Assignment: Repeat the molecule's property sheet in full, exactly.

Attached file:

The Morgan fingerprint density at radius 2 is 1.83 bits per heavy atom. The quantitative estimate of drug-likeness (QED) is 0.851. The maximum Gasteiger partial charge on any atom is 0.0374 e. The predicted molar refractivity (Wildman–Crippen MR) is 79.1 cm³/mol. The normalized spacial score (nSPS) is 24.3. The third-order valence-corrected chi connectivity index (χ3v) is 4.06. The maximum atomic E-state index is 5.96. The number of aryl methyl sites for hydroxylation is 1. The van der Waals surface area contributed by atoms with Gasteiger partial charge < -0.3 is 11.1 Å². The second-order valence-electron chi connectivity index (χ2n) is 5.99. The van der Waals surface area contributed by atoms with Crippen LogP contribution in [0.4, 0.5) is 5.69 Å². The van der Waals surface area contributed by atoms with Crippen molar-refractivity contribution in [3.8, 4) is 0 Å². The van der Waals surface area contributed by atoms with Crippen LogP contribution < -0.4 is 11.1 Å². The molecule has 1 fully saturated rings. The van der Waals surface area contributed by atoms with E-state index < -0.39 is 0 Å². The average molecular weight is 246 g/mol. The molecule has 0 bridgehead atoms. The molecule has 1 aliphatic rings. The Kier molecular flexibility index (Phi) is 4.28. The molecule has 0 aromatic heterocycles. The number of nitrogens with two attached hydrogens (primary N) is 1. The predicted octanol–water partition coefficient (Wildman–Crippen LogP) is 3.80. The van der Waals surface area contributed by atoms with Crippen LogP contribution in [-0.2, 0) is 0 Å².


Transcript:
The Morgan fingerprint density at radius 2 is 1.83 bits per heavy atom. The quantitative estimate of drug-likeness (QED) is 0.851. The maximum Gasteiger partial charge on any atom is 0.0374 e. The predicted molar refractivity (Wildman–Crippen MR) is 79.1 cm³/mol. The normalized spacial score (nSPS) is 24.3. The third-order valence-corrected chi connectivity index (χ3v) is 4.06. The maximum atomic E-state index is 5.96. The number of aryl methyl sites for hydroxylation is 1. The van der Waals surface area contributed by atoms with Gasteiger partial charge < -0.3 is 11.1 Å². The second-order valence-electron chi connectivity index (χ2n) is 5.99. The van der Waals surface area contributed by atoms with Crippen LogP contribution in [0.4, 0.5) is 5.69 Å². The van der Waals surface area contributed by atoms with Crippen molar-refractivity contribution in [3.8, 4) is 0 Å². The van der Waals surface area contributed by atoms with Crippen LogP contribution < -0.4 is 11.1 Å². The molecule has 1 fully saturated rings. The van der Waals surface area contributed by atoms with E-state index < -0.39 is 0 Å². The average molecular weight is 246 g/mol. The molecule has 0 bridgehead atoms. The molecule has 1 aliphatic rings. The Kier molecular flexibility index (Phi) is 4.28. The molecule has 0 aromatic heterocycles. The number of nitrogens with two attached hydrogens (primary N) is 1. The predicted octanol–water partition coefficient (Wildman–Crippen LogP) is 3.80. The van der Waals surface area contributed by atoms with Crippen LogP contribution in [-0.2, 0) is 0 Å².